Here is my boy doing one of the things he loves to do, working on his comics. In fact, while I took this photo, he said, “Mom, drawing my comics makes me feel spiritually happy and warm inside.”
Indulge me and read that again, “Mom, drawing my comics makes me feel spiritually happy and warm inside.”
I hear you, buddy. Do you guys hear him?
He’s super motivated to put pencil to paper in this way – which is a HUGE deal for a kid who hates to write – because he’s creating and sharing in a way that’s meaningful to him. He’s using comics to express himself, to communicate, to have fun. Its become one of his passions. Lately, he carries a sketch book and pencil with him everywhere he goes. And how about that pencil grip? Sigh.
Boy recently started a comic book and trading “business” at school and in so doing, he brought together and inspired many of his classmates. He created the community he needed which is giving him an anchor as he continues to adjust to the rest of it. Way to work those social strengths, kid, even if it isn’t terribly smooth sailing right now because there’s A LOT to adjust to. A new school that’s definitely a better fit, which has been a relief in many ways, but EVERYTHING is different. And different is not so easy. I’m just not sure about it all yet and truthfully, the kid has been pretty pissed and I don’t blame him.
Anyway, this comic book thing is fascinating to me, so much so that I’ve been researching the use of comics and graphic novels in education. Google it and you will find that there are tons of articles and even entire websites dedicated to the subject. It’s totally LEGIT. Who knew?
I’ve asked his teacher to add comics and storyboards whenever possible to his list of approved alternate methods of communicating what he knows, in addition to oral presentation and to using accommodations like scribe and especially keyboarding. These aren’t unfair advantages, they level the playing field. His current GT/LD (gifted and talented AND learning disabled) program is set up to have him write by hand only about 1/3 of the time. We’re still working on figuring out just the right formula for him and I’m the first to admit that it IS a puzzle. At his best, the kid can talk circles around most adults, he grasps and analyzes complex themes and concepts, he’s an inexplicably high reader with comprehension intact, and he has an incredible imagination, fantastical ideas and his fund of knowledge is huge, BUT he can barely write in complete sentences because of his dysgraphia. His written expression isn’t anywhere near as complex and deep as his verbal expression and thats a recipe for serious struggles in school. Organization is non existent. He DESPISES repetition. His significant attention challenges and lack of motivation to do anything in the classroom that he considers boring further complicate things.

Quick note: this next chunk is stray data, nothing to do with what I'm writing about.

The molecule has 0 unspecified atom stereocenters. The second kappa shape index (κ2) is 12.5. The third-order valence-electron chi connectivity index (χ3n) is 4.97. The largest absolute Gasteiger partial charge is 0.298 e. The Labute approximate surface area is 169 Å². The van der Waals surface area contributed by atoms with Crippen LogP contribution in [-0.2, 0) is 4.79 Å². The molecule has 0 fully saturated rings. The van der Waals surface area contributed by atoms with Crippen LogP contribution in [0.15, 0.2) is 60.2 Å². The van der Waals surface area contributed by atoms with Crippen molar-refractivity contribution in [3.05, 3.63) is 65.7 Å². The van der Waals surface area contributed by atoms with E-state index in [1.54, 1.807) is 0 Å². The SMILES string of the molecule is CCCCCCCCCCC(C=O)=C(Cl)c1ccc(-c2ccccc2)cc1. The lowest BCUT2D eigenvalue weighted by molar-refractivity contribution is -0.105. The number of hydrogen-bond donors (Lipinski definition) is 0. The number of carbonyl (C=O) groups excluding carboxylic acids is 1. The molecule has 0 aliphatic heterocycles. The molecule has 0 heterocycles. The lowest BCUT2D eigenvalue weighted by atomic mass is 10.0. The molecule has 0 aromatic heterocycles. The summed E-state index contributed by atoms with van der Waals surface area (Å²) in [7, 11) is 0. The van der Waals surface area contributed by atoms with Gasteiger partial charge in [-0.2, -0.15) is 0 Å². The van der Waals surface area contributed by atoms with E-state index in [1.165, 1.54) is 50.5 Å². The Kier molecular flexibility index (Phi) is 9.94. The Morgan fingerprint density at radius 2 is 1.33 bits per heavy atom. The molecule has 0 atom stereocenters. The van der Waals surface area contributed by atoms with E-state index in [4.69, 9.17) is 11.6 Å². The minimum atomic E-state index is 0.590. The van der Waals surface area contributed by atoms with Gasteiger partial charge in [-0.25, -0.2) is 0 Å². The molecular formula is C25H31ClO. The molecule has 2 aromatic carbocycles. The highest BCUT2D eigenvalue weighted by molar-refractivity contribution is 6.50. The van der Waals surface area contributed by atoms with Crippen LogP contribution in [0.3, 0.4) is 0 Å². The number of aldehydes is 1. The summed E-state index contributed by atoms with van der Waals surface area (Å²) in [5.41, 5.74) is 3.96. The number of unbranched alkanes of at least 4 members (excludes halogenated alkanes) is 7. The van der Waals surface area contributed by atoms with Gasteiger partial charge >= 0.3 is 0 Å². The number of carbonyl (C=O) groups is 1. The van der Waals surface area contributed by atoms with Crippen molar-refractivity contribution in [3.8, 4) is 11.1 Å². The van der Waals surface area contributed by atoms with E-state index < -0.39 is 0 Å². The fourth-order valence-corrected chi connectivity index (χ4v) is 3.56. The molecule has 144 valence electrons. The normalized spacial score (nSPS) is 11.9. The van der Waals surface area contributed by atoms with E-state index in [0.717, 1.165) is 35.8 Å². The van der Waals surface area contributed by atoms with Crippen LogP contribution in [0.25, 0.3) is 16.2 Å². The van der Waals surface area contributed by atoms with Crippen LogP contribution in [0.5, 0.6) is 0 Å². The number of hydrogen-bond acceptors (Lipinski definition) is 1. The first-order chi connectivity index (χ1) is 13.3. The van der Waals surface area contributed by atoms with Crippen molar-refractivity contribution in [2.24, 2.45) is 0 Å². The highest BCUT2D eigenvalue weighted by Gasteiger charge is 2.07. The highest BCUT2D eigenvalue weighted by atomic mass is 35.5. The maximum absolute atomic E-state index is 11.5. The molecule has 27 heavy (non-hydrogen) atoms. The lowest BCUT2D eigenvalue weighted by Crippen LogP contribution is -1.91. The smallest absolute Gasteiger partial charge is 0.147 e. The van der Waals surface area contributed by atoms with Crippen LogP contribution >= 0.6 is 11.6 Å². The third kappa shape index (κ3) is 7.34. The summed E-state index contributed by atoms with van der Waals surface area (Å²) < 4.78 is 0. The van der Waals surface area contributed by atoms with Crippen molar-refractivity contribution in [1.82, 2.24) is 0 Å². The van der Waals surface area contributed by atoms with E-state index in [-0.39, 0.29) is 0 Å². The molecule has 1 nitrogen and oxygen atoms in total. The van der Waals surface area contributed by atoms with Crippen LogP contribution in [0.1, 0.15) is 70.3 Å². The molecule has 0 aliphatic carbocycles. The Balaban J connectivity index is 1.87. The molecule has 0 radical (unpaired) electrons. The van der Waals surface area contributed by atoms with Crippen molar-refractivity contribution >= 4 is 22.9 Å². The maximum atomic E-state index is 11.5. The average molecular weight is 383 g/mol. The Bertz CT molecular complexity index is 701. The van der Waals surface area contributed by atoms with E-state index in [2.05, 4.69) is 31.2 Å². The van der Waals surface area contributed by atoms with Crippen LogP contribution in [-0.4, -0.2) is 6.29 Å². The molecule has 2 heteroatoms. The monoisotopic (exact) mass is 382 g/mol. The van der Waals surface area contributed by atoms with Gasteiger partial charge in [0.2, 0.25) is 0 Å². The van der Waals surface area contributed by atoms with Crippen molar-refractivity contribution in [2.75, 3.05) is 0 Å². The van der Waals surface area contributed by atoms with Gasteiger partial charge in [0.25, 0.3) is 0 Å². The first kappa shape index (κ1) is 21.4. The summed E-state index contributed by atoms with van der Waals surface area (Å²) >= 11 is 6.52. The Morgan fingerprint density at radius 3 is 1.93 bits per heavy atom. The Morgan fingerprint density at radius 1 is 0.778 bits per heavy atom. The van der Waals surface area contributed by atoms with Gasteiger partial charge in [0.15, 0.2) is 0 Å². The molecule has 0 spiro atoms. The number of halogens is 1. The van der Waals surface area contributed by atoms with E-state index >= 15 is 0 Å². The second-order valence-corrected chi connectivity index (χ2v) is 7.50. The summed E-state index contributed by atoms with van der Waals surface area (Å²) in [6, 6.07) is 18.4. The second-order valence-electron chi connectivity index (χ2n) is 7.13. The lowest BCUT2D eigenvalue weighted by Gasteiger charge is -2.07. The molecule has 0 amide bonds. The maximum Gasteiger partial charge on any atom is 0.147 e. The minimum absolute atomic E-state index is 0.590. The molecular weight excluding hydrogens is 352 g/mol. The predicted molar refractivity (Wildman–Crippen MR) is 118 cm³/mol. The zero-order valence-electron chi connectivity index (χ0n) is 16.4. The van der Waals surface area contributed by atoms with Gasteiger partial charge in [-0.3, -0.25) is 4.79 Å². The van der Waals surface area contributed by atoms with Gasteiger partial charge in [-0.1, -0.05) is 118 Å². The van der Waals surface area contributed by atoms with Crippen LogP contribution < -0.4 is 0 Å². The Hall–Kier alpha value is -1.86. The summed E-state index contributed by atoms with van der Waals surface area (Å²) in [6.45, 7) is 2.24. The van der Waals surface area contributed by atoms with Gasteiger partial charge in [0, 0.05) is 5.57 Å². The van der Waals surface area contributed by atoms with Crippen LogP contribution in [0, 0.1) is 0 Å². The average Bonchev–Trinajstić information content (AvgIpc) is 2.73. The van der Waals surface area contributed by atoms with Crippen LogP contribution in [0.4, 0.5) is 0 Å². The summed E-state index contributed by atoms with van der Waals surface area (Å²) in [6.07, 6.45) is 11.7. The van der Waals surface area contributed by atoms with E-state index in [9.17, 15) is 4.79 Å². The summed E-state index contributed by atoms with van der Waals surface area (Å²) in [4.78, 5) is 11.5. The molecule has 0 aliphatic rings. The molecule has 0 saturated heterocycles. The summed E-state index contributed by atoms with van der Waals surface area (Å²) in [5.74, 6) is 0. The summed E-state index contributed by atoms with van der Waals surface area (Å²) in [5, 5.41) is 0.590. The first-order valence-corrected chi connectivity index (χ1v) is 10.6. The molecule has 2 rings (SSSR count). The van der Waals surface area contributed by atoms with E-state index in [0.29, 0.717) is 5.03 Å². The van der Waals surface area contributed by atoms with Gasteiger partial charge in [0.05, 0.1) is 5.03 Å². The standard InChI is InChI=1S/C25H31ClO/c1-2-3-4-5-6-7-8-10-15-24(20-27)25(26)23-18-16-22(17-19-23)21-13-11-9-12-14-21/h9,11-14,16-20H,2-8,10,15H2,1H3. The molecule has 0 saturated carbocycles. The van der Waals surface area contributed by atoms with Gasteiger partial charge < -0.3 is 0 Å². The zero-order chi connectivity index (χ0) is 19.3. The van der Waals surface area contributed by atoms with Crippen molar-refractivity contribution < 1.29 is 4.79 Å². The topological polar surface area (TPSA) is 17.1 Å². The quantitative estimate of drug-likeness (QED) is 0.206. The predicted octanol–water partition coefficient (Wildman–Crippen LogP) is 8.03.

In the meantime, tell him he needs to write a paragraph of at least 5 complete sentences by hand and you’ve lost him. Total overwhelm. Maybe a trip to the nurse’s office with a VERY BAD SICK HEADACHE. Let him present information in comic/speech bubble form, for example, and he’s good. He’s highly motivated by graphic novels, he has a developing skill for capturing characters and stories or events in comics and I want him to be able to use that motivation and skill to access more of the curriculum, communicate what he’s learning and enjoy school at least a little until he grows other skills.
The trials of a recently diagnosed gifted, attention-challenged, dysgraphic kid. I had no freaking idea. But I feel like I should have given the way we had to bombard him with early intervention as a toddler/preschooler. Turns out, not many people have a clue, including those you’d think would, like educators.
My head constantly hurts lately from researching this GT/LD situation, which on its own is enough to drive a saner person than I am to drink, I’m not even kidding. I’m reading about all sorts of other details like verbal giftedness (which turns out to be a curse for many kids until they get older, but that’s a whole other post) and writing fluency and explicit writing instruction and working memory and processing speed and I’m wondering all sorts of stuff. For example, is some of the behavior (which had been completely nonexistent since preK) suddenly coming out in the classroom and at home part of his HELLISH adjustment to being a rookie IEP kid in a completely new educational setting or is he just breathing, finally letting his GT/LD freak flag fly? Or some of both? I don’t know. Or is the processing thing a straight forward speed issue related to the attention deficit or is it a more complicated processing issue related to the enormous volume of information that crashes into these kids’ brains when they observe life unfolding all around them and are they taking in waaaaaaay more information than their more “typical” peers about everything ALLTHEFREAKINGTIME and is it happening so fast and so instantly and so deeply that they’re overwhelmed, which slows everything else down? Or is it both? I have no idea and does it even matter blahblahblah…
And I’ve been losing sleep worrying about ALL THE KIDS who don’t have parents who advocate for them because resources of one type or another aren’t there or there’s a language barrier or something and wondering what I should do about THAT as if I don’t have my own hands full right now because my kid hates school and he’s 9 and he can’t freaking write and we’re looking at a minimum of 9 more years of this and I’m old blahblahblah…
And you know when you shine a light on a problem or challenge with the intention of improving the situation but instead the whole mess gets worse? And you know how it’s ALWAYS that way in the beginning before anything actually starts to get better? And you know how you ALWAYS forget that part? And you know how that part totally SUCKS blahblahblah…
Yeah, me too.
But anyway, what was I saying? Oh yeah. Dysgraphia. Who knew writing is such a complex process? Not me.